Coccyx Fractures

Original Editors Lucinda hampton

Top Contributors - Kim Jackson and Lucinda hampton  


Coccyx - animation02.gif

A coccyx fracture is a break in the tailbone. This is the lowest part of the spine. A fractured coccyx can be a very painful acute or chronic ordeal and may not resolve for a long duration. Furthermore, due to the nature of the coccyx structure, many tailbone fractures are not immediately diagnosed. The coccyx can be composed of several sections of 2 or more bones each. This segmented anatomy can conceal minor fractures occurring at natural bone faults and make positive diagnosis of a break difficult without prior imaging studies available[1]

Clinically Relevant Anatomy


The coccyx is a triangular bone consisting of three to five segments: the first and largest of these vertebral segments articulates with the sacrum (see image). The last three segments diminish in size and usually form a single piece of bone. The anterior surface presents three transverse grooves indicating the lines of fusion of these segments. Attached to the anterior surface are the anterior sacrococcygeal ligaments and the fibres of the levator ani muscle. On either side of the posterior surface are the coccygeal cornua, which articulate with the cornua of the sacrum to form the posterior sacral foramen, occupied by the posterior division of the fifth sacral nerve. The flattened lateral edge of the first segment of the coccyx ascends to join the similar border of the last sacral vertebra, thereby completing the fifth anterior sacral foramen, which accommodates the anterior division of the fifth sacral nerve. The lateral borders of the coccyx are very thin and provide attachments to the sacrosciatic ligaments and attachments for the coccygeus muscles anterior to the ligaments and fibres of the gluteus maximus posterior to the ligaments. The tendon of the iliococcygeus muscle attaches to the tip of the coccyx, protecting the rectum and supporting it via the coccyx[2].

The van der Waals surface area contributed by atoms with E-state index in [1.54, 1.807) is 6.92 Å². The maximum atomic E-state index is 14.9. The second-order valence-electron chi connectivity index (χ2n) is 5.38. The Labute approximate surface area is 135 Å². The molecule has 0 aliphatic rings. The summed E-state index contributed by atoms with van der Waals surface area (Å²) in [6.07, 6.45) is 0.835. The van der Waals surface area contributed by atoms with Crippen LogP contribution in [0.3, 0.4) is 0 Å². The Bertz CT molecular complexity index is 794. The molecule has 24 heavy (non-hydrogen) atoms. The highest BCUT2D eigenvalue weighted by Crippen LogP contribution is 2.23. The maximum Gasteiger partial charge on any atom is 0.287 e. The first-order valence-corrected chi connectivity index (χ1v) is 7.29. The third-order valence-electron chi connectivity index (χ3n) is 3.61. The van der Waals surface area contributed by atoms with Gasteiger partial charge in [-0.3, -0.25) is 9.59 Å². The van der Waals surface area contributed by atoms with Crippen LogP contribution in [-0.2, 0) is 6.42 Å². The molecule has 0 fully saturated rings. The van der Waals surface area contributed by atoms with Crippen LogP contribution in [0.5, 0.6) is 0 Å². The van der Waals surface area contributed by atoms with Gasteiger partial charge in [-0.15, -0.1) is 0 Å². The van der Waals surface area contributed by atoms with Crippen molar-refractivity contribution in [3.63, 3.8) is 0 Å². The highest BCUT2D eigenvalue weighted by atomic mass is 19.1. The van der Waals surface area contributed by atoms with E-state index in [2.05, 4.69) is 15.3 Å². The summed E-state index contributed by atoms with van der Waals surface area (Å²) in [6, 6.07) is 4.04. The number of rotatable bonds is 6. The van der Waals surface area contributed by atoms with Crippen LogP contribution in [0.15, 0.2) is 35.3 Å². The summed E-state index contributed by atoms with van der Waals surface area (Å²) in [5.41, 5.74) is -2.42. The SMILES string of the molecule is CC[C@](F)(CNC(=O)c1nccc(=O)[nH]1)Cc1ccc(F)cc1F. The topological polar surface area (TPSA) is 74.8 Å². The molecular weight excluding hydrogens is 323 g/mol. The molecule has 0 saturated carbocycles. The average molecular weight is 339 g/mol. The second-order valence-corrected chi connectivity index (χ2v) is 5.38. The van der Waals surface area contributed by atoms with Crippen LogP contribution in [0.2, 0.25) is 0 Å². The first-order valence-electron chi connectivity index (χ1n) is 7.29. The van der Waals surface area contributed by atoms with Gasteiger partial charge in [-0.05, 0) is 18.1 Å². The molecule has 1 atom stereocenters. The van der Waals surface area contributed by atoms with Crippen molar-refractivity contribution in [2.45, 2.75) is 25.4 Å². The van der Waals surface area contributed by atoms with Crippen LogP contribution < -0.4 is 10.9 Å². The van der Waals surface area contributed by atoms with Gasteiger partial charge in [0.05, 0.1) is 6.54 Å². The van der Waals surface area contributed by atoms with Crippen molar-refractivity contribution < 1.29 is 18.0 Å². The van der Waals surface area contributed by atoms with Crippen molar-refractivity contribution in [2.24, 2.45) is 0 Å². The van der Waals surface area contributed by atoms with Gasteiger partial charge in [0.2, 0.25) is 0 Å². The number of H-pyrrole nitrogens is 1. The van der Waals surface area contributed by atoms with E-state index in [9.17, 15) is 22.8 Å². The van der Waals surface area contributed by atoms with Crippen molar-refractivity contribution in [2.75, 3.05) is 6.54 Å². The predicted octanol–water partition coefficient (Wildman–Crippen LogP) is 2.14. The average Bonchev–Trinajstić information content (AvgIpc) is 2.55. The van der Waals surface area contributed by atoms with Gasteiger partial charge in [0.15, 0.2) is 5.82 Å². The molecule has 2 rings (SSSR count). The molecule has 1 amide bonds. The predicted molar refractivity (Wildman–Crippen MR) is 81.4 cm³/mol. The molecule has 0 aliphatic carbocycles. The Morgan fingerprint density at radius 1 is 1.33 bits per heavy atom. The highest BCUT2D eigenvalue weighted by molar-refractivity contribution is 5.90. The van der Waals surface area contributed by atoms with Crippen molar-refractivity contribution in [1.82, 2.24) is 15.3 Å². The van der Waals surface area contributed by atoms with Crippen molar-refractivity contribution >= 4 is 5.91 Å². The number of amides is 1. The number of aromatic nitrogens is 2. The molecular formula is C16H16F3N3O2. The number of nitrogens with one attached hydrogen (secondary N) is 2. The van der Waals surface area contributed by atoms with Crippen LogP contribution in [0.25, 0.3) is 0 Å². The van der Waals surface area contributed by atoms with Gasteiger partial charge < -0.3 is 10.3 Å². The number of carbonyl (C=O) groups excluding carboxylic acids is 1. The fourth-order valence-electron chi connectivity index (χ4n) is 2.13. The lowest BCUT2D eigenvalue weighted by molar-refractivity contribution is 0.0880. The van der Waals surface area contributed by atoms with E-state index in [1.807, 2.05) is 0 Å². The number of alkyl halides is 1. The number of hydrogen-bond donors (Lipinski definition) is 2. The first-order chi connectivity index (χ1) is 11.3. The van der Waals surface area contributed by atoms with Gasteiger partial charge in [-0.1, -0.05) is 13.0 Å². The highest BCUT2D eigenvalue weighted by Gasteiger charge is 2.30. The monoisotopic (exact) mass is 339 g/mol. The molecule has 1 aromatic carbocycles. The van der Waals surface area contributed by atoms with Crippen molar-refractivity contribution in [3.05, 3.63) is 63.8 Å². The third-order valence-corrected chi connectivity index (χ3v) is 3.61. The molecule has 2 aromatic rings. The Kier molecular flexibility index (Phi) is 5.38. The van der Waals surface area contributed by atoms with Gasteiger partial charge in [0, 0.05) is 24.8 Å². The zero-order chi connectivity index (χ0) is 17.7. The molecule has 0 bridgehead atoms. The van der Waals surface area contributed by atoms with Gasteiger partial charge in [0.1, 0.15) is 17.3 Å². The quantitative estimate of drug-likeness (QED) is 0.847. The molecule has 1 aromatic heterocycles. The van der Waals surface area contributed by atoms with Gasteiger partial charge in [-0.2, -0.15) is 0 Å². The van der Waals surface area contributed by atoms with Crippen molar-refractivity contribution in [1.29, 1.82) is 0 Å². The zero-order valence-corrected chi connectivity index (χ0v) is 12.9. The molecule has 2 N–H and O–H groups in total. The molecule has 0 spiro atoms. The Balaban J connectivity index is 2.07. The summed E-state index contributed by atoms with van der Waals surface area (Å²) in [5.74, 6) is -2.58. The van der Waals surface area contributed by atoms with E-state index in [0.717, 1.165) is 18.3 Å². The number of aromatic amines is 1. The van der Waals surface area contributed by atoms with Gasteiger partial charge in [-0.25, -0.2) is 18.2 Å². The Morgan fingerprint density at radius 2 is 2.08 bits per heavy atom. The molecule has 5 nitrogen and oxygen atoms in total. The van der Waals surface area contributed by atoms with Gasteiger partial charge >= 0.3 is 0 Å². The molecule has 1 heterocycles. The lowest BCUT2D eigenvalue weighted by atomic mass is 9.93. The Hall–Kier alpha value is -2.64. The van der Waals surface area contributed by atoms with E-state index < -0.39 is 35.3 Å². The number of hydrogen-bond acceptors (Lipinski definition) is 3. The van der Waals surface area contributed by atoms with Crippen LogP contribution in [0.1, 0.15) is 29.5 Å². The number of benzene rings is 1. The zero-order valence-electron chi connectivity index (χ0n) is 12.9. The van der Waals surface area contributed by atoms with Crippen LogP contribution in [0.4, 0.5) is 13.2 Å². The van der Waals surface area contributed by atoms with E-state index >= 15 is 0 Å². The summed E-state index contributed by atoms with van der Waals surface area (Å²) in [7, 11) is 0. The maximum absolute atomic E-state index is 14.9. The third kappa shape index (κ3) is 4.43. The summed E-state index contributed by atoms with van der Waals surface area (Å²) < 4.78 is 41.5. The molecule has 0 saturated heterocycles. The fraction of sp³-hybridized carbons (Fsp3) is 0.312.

Aetiology and Risk Factors

External trauma causing a fracture usually occurs due to a backward fall on the buttock eg a fall off the stairs on the tailbone, or by an impact directly applied to coccyx.

The location of the coccyx makes it particularly susceptible to internal injury, including fractures, during childbirth, especially during a difficult or instrumented delivery. [3]Childbirth is rarely responsible for actually breaking the tailbone. The possibility exists, but more often, birth-related coccyx pain is the result of bruising, rather than fracture[1]

Fracture can also occur from repetitive or prolonged sitting on hard, narrow, or uncomfortable surfaces, particularly with osteoporotic bones.

Risk factors include

  • Having a health problem that may result in falls, such as weak muscles
  • Having a health problem that may weaken bones, such as osteoporosis
  • Playing contact sports, such as hockey[4]

Characteristics/Clinical Presentation

  • The classic presentation of a coccyx fracture is localized pain over the coccyx.
  • Patients present complaining of “tailbone pain.”
  • The pain will usually be worse with prolonged sitting, leaning back while seated, prolonged standing, and rising from a seated position.
  • Pain may also be present with sexual intercourse or defecation.